Sarah Hammontree was shocked to find out she was pregnant.
“I have a long history of surgeries to remove fibroid tumors from my uterus,” Hammontree said. “After my last surgery in 2016, I wasn't sure I even wanted to try to get pregnant. There was a moment of joy for sure but then it followed with terror.”
The second shockwave came during her first ultrasound.
“Then, I was told I was having twins,” Hammontree said.
Due to her previous medical history and her twin pregnancy, Hammontree’s OB/GYN Tim Martin, MD, The Women's Healthcare Group, referred her to the Maternal-Fetal Health Center at Overland Park Regional Medical Center.
The Maternal- Fetal Health Center includes the Kansas City area’s most experienced team to support high-risk pregnancies. The Center includes a team of Perinatologists, Neonatologists, Fetal Surgery and Pediatric Subspecialists to support mom and baby. The Center is home to the area’s only Antepartum Unit, Labor and Delivery Unit, Level III Neonatal Intensive Care Unit (NICU) and a Pediatric Intensive Care Unit.
Hammontree met with Brent Finley, MD, perinatologist with the Maternal-Fetal Health Center. After measuring her amniotic fluid levels over the course of several weeks, Dr. Finley diagnosed Hammontree with twin-to-twin transfusion syndrome.
Twin-to-twin transfusion syndrome (TTTS) is a condition where twins share a single placenta (monochorionic). As a result, one twin can have very little to no fluid around it (oligohydramnios) and the other twin can have too much fluid (polyhydramnios).
“I knew something was wrong when the ultrasound room started to fill up with people,” Hammontree said. “My heart started pounding and I kept trying to tell myself to take deep breaths.”
“The risk for complications for mom and babies jumps dramatically when twins share the same placenta,” says Dr. Finley. “We were able to diagnose Sarah early in her pregnancy.”
The team of specialists at the Maternal Fetal Health Center began to work with Sarah to create a plan to take care of her health needs and bring her babies into the world as healthy as possible.
Hammontree and her husband met with Corey Iqbal, MD, Director of Pediatric and Fetal Surgery, at the Maternal-Fetal Health Center, and they discussed treatment options.
“Her TTTS was in stage I, if it were to progress to stage II the chances of the twins not surviving exceeds 90 percent.” Dr. Iqbal said. “Fortunately, Sarah stayed at a stage I and we continued to monitor her closely.”
But the fluid levels continued to drop for one baby and increase for the other.
“I felt so helpless, and I was helpless,” Hammontree said.
It was around 20 weeks, that the Maternal-Fetal Health Center team decided that Sarah undergo an amino reduction.
“This is first line of action for TTTS,” Dr. Finley said. “During this procedure, we drain fluid from one amniotic sac to give the other baby more room to produce fluid and relieve pressure on the placenta and uterus. We were especially concerned in this case because the scars on Sarah’s uterus from her fibroid surgeries increased the chances of her uterus rupturing from all the pressure”
“What made this appointment much easier was knowing that I never had to leave this building,” Hammontree said. “I was wheeled up to the Antepartum Unit and they did the whole procedure in less than an hour. All of my care team was under the same roof, so at some point during and after the aminoreduction, they all came to check on me.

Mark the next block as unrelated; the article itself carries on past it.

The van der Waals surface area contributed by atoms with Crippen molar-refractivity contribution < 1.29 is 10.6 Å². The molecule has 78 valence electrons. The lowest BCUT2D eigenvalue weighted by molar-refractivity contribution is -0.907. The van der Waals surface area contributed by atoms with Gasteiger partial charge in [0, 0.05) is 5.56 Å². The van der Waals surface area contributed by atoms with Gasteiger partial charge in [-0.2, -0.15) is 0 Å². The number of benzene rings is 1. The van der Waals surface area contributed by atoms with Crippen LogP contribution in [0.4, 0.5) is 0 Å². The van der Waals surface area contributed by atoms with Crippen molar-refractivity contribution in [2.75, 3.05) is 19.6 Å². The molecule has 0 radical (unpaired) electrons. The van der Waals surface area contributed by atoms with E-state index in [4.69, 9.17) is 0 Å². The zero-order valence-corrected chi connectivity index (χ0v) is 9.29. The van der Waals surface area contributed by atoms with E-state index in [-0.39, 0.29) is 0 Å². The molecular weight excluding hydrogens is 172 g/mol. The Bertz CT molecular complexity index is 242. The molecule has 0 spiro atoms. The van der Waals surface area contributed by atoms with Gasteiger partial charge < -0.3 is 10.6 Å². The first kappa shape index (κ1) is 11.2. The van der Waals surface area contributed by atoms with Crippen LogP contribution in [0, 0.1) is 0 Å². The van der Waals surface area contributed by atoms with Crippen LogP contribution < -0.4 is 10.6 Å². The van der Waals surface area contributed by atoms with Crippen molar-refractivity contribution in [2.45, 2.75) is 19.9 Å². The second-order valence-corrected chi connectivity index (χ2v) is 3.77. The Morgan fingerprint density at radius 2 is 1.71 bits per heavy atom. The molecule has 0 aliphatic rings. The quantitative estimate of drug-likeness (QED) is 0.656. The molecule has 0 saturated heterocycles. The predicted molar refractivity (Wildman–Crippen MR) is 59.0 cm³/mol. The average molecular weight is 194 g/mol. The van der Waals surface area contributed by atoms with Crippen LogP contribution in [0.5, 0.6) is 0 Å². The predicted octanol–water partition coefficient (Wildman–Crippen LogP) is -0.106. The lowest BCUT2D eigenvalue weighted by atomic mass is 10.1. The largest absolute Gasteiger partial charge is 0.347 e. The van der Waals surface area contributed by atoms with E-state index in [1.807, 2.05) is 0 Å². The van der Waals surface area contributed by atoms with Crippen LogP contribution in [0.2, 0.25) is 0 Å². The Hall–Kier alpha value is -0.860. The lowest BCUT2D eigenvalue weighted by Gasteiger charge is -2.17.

If Hammontree’s TTTS would have progressed, Dr. Iqbal would have performed fetoscopic laser ablation.
“Laser ablation consists of inserting a fetoscope through a small incision in the mother’s uterus and a laser is used stop the blood flow between the two,” Iqbal said.
Hammontree suffered another setback. The day after the amnio reduction, she thought she was in early labor. Her husband rushed Hammontree back to Overland Park Regional Medical Center, where the Maternal-Fetal Health Center team discovered a large cyst on her ovaries had ruptured likely due to the difference in pressures from the amino reduction. She was monitored for several days on the hospital’s Antepartum Unit.
“The good news was that the aminoreduction was a success,” Hammontree said. “My fluid levels were normalizing and that both babies were developing well.”
Vera and Iris were born at 34 weeks during a planned C-section because of Sarah’s history of fibroid removal.
“They were born healthy but being so premature they were taken to the Neonatal Intensive Care Unit (NICU),” Hammontee said. “It was nice to be able to visit them during my recovery and it gave me piece of mind knowing that I could sleep there with my babies, at any point during their NICU stay.”
Vera and Iris spent about four weeks in NICU at Overland Park Regional Medical Center, which is led by Neonatologist Kathleen Weatherstone, MD.
“From start to finish, I never had to visit another office, building or clinic. Every specialist that I needed to see or that my twins needed was all under one roof,” Hammontree said. “I wish I had words to describe my gratitude better. The whole experience from beginning to end is still so surreal to me. I am very lucky and I am very, very thankful to the team of specialists at the Maternal-Fetal Health Center.”
“Our goal is to keep families together, and that is what we accomplished with Sarah, Iris and Vera,” Dr. Finley said. “New parents do not want to be separated from their newborn. This is why we have a comprehensive Maternal-Fetal Health Center at Overland Park Regional Medical Center.”